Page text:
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Tuesday, February 02, 2010


A function that works as a context manager and a decorator

As a followup to my last blog post on timings, I present the following function which works as both a decorator and a context manager.

# timethis.py
import time
from contextlib import contextmanager

def timethis(what):
    def benchmark():
        start = time.time()
        end = time.time()
        print("%s : %0.3f seconds" % (what, end-start))
    if hasattr(what,"__call__"):
        def timed(*args,**kwargs):
            with benchmark():
                return what(*args,**kwargs)
        return timed
        return benchmark()

Here is a short demonstration of how it works:

# Usage as a context manager
with timethis("iterate by lines (UTF-8)"):
     for line in open("biglog.txt",encoding='utf-8'):

# Usage as a decorator
def iterate_by_lines_latin_1():
    for line in open("biglog.txt",encoding='latin-1'):


If you run it, you'll get output like this:

bash % python3 timethis.py
iterate by lines (UTF-8) : 3.762 seconds
<function iterate_by_lines_latin_1 at 0x100537958> : 3.513 seconds

Naturally, this bit of code would be a good thing to bring into your next code review just to make sure people are actually paying attention.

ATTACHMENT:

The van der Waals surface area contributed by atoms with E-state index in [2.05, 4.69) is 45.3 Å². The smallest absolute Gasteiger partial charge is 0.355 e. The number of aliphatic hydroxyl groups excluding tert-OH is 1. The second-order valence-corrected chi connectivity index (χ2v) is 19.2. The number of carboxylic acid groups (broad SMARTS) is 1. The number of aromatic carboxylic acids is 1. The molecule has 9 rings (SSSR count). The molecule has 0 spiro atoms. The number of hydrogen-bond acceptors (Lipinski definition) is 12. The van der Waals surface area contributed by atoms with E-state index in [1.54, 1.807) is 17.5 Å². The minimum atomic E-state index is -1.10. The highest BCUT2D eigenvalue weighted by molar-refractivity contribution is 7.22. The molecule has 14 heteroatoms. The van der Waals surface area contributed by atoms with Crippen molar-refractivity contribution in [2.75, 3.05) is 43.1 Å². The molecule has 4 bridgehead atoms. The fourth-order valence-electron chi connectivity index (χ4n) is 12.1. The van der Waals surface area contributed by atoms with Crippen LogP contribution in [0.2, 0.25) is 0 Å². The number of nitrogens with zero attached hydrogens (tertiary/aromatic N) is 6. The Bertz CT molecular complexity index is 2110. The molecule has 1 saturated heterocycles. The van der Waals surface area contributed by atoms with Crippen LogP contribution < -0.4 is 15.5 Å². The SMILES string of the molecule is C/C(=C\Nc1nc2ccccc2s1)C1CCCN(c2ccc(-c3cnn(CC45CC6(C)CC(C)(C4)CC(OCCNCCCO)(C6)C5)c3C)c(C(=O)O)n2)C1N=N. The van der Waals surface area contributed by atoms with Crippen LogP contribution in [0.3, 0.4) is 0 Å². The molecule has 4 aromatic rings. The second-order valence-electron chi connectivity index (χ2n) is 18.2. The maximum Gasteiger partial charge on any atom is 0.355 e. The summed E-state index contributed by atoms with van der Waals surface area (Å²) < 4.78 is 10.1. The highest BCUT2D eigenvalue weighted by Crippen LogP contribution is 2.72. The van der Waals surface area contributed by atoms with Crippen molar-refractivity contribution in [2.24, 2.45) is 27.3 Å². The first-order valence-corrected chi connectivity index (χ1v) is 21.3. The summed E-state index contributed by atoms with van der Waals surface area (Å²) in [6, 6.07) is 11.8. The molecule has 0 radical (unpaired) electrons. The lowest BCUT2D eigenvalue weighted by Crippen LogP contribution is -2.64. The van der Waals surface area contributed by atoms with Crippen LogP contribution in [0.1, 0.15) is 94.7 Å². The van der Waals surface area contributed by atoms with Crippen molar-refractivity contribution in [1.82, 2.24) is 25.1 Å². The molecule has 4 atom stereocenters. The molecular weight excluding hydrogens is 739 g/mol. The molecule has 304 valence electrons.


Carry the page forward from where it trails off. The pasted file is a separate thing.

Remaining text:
This is awful. For me at least. I'm working on a project for the next few months that requires Python 2.4, and every time I see a great solution like this... I can't use it. Oh well.
A suggestion to improve it slightly: also accept
@timethis("some comment")
def timedfn(..)
I'm half-tempted to integrate something like this into profilehooks so I could use those @profile or @timecall decorators as context managers.

OTOH I'd rather return an object that has __call__, __enter__ and __exit__ instead of doing checks inside and returning either one or the other.
Must say that I prefer the context manager over the decorator in this and similar cases - too often I find decorated code to be inflexible.

I'm sure there are lots of good things yet to come with context managers. Loved withhacks (explained on Reddit by Neat Hack to Get Anonymous Blocks in Python Using the With-Statement).

My own much more modest contributions are DRY up your routes and Fun with parameter-collecting proxies.
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